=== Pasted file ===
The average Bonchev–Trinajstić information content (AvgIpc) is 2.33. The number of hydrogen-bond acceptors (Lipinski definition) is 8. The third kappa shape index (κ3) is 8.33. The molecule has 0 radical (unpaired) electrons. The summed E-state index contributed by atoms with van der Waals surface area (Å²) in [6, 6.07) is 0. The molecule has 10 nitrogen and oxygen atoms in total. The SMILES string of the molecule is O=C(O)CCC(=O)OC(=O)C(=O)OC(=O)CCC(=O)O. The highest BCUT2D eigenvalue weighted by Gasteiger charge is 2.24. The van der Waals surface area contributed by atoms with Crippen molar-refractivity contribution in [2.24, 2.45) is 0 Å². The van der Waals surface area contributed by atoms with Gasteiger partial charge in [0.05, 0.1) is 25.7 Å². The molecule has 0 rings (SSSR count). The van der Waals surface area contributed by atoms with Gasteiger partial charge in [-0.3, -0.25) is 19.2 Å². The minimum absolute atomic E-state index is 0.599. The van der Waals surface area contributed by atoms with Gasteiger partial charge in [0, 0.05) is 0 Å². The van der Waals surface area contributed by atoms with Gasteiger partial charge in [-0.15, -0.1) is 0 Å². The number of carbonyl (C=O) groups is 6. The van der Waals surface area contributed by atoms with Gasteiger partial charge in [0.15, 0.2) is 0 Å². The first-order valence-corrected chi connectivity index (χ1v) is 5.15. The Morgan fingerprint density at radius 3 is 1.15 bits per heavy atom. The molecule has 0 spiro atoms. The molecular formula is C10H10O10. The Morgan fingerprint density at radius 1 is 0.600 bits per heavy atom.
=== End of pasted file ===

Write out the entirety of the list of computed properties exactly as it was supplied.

The average Bonchev–Trinajstić information content (AvgIpc) is 2.33. The number of hydrogen-bond acceptors (Lipinski definition) is 8. The third kappa shape index (κ3) is 8.33. The molecule has 0 radical (unpaired) electrons. The summed E-state index contributed by atoms with van der Waals surface area (Å²) in [6, 6.07) is 0. The molecule has 10 nitrogen and oxygen atoms in total. The SMILES string of the molecule is O=C(O)CCC(=O)OC(=O)C(=O)OC(=O)CCC(=O)O. The highest BCUT2D eigenvalue weighted by Gasteiger charge is 2.24. The van der Waals surface area contributed by atoms with Crippen molar-refractivity contribution in [2.24, 2.45) is 0 Å². The van der Waals surface area contributed by atoms with Gasteiger partial charge in [0.05, 0.1) is 25.7 Å². The molecule has 0 rings (SSSR count). The van der Waals surface area contributed by atoms with Gasteiger partial charge in [-0.3, -0.25) is 19.2 Å². The minimum absolute atomic E-state index is 0.599. The van der Waals surface area contributed by atoms with Gasteiger partial charge in [0, 0.05) is 0 Å². The van der Waals surface area contributed by atoms with Gasteiger partial charge in [-0.15, -0.1) is 0 Å². The number of carbonyl (C=O) groups is 6. The van der Waals surface area contributed by atoms with Gasteiger partial charge in [0.15, 0.2) is 0 Å². The first-order valence-corrected chi connectivity index (χ1v) is 5.15. The Morgan fingerprint density at radius 3 is 1.15 bits per heavy atom. The molecule has 0 spiro atoms. The molecular formula is C10H10O10. The Morgan fingerprint density at radius 1 is 0.600 bits per heavy atom.